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Constant dollar manufacturing sales rose 0.7 percent to $41.7 billion in June. Constant dollar sales were 15.3 percent higher than in May 2009.
Sales gains were reported in 9 of 21 industries, representing 50.1 percent of total sales.
Although nine industries reported increased sales in June, these were largely offset by declines in the remaining 12 industries.
Sales rose 4.8 percent in the paper industry. The increase mostly reflected higher sales volumes. Following the low reached in May 2009, sales have increased in 11 of the past 13 months.
Other industries reporting gains in June included furniture (+6.4 percent), fabricated metal products (+2 percent) and chemical manufacturing (+1.2 percent).
Sales declined 2.1 percent in the food industry and 1.5 percent in the petroleum and coal products industry.
In Manitoba, a 4.8 percent sales gain reflected a rise in the province's durable goods industries.
Sales in British Columbia advanced 2.1 percent in June as a result of increases in several industries. Sales in the province have risen in five of the past six months.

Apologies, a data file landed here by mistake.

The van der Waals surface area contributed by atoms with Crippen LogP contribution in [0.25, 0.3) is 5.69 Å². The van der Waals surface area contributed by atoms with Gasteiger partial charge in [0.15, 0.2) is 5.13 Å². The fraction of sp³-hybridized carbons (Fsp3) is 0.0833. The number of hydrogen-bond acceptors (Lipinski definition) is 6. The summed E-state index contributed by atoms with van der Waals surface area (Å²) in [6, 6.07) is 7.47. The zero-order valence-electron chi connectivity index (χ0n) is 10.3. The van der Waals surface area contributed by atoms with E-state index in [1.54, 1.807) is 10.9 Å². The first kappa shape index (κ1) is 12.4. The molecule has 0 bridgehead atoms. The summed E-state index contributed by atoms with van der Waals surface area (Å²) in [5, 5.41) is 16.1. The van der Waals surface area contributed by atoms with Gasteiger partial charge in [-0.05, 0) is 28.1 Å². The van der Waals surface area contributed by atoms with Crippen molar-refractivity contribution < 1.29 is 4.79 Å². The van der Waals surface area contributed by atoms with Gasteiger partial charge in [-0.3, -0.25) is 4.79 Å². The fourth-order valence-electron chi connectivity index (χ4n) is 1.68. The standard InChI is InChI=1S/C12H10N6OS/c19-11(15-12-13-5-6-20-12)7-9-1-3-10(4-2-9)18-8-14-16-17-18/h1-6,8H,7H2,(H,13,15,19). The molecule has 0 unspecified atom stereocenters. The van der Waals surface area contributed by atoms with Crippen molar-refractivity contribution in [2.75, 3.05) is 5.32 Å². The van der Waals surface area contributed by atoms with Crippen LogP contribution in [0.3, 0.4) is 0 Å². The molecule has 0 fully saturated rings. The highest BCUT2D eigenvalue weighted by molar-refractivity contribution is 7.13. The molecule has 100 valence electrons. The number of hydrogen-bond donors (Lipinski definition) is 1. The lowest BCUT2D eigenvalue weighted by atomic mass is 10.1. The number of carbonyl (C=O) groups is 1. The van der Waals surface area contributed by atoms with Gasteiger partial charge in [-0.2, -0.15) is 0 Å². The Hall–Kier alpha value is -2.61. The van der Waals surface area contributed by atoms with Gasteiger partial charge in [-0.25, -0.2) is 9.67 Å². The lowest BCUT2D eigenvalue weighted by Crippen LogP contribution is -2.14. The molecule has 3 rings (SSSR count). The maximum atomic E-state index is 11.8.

In Quebec, sales declined 0.2 percent, despite a 14.7 percent increase in the chemical manufacturing industry. Lower sales in food, petroleum and coal products and the primary metals industries contributed to the provincial decrease.
Ontario (-0.2 percent) also posted lower sales in June, with computer and electronic products, plastics and rubber products and the chemical manufacturing industries contributing to the decline.
Sales were also down in Saskatchewan (-1.4 percent) and Alberta (-0.3 percent).
Sales remained unchanged for the Atlantic provinces in June. Sales increases in Prince Edward Island (+7.1 percent) and New Brunswick (+0.2 percent) were offset by a sales declines in Newfoundland and Labrador (-1.6 percent) and Nova Scotia (-0.5 percent).
Inventory levels rose 0.7 percent to $58.8 billion in June. This was the first increase since February, primarily reflecting a rise in the value of inventories held in the petroleum and coal products (+4.1 percent), chemical manufacturing (+2.4 percent) and wood products (+3.2 percent) industries. The increase in the value of petroleum and coal products inventories was fuelled by higher volumes held at several refineries.
Declines in the food industry (-1.4 percent) and the paper industry (-2.4 percent) partially offset the gains.
The inventory-to-sales ratio edged up to 1.31 in June. The value of the ratio has been relatively stable since March, after falling from its most recent peak of 1.63 in May 2009.
Unfilled orders increased 1.3 percent to $54.1 billion in June. Transportation equipment, machinery and fabricated metal product industries accounted for most of the advance. Since its most recent low of $51.3 billion in November 2009, unfilled orders have advanced 5.5 percent.
New orders fell 0.3 percent to $45.5 billion in June, the first decrease since March 2010.